In regard to the Jews his false notes become more strident. He feels no conflict, his Nazi indoctrination never collides with a new and more humane vision of the world. Quite simply, Höss has understood nothing, he has not transcended his past, he is not cured. When he says (and quite frequently at that), "Now I realize . . . Now I understand . . . ," he is brazenly lying—as do today's political "penitents" and all those who express their remorse in words rather than deeds. Why does he lie? Perhaps in order to leave us with a better image of himself, or perhaps only because his judges, who are his new superiors, have told him that the correct opinions are no longer the earlier ones but are now entirely different ones.
The theme of Jews shows us how heavily Goebbels's propaganda weighed on Germany and how hard it is to wipe out the effects it had—even on a pliant individual like Höss. He admits that the Jews were "harrassed and persecuted" in Germany, but then he quickly points out that their mass presence had a pernicious impact on the moral level of the camps: the Jews, as is well-known, are rich, and money can corrupt anybody, even the highly ethical officials of the SS. But the puritan Höss (who had an affair with an Auschwitz prisoner and extricated himself by sending her to her death) does not agree with the pornographic anti-Semitism of Streicher's Der Stürmer: his newspaper "did a lot of damage and has never been of any use to serious scientific anti-Semitism." But this is not surprising since, as Höss ad-libs, "a Jew edited this newspaper." It was the Jews who spread (Höss doesn't dare say "invented") the atrocity stories about Germany, and for that reason the Jews deserved to be punished. However, Höss the righteous disagreed with his superior Eicke, who wanted to stop the leaking of information by applying the intelligent system of collective punishment. The campaign about atrocities "would have continued even if hundreds or thousands were shot" (the stress on even, a gem of Nazi logic, is mine).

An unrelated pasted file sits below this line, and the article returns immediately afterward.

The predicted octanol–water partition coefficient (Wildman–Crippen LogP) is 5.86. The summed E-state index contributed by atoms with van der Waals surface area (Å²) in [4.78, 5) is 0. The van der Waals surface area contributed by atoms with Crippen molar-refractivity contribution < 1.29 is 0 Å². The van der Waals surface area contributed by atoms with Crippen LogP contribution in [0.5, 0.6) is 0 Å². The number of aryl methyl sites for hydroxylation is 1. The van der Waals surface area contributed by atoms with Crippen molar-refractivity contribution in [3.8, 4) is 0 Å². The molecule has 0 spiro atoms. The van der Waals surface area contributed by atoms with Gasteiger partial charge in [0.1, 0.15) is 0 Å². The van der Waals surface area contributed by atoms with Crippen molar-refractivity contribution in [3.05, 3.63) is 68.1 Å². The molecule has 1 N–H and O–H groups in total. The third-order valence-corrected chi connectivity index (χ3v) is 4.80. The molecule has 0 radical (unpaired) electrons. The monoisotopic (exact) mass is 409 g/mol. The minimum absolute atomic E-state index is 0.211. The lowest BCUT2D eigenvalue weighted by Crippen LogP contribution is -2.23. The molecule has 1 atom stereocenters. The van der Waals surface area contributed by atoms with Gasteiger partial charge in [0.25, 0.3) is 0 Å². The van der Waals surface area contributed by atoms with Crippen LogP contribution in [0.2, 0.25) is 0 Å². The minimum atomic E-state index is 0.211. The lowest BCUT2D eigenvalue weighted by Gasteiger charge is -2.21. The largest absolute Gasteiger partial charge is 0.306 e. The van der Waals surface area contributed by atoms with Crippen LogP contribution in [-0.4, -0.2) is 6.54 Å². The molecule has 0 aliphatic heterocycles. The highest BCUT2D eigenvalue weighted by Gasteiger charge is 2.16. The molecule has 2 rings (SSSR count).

In the summer of 1941 Himmler "personally" notified Rudolph Höss that Auschwitz would be something different from a place of affliction; it had to be "the largest human killing center in all of history," and Höss and his colleagues would have to come up with the best technology. Höss didn't bat an eye; it was an order like any other, and orders are not to be questioned. Experiments had been conducted in other camps, but mass machinegunnings and toxic injections were inconvenient; something faster and more reliable was needed. Above all, the Germans had to avoid "bloodbaths," because they had a demoralizing effect on the executioners. After the bloodiest actions, several SS men killed themselves, and others got methodically drunk. What they needed was something aseptic, impersonal, to safeguard the mental health of the soldiers. Collective gassing set off by motors was a step in the right direction, but it had to be perfected. Höss and his assistant got the brilliant idea of resorting to Cyclon-B, a poison used on rats and cockroaches, and it was all for the best. After testing it on 900 Russian prisoners, Höss felt "at ease": the mass killing had gone well both quantitatively and qualitatively, with no blood and no trauma. It's one thing machine-gunning a bunch of naked people on the edge of a pit that they themselves have dug, but inserting a container of poison through an air conduit is fundamentally different. Rudolph Höss's highest aspiration was reached: his professionalism had been demonstrated; he was the finest technician of mass slaughter. His envious colleagues were clobbered.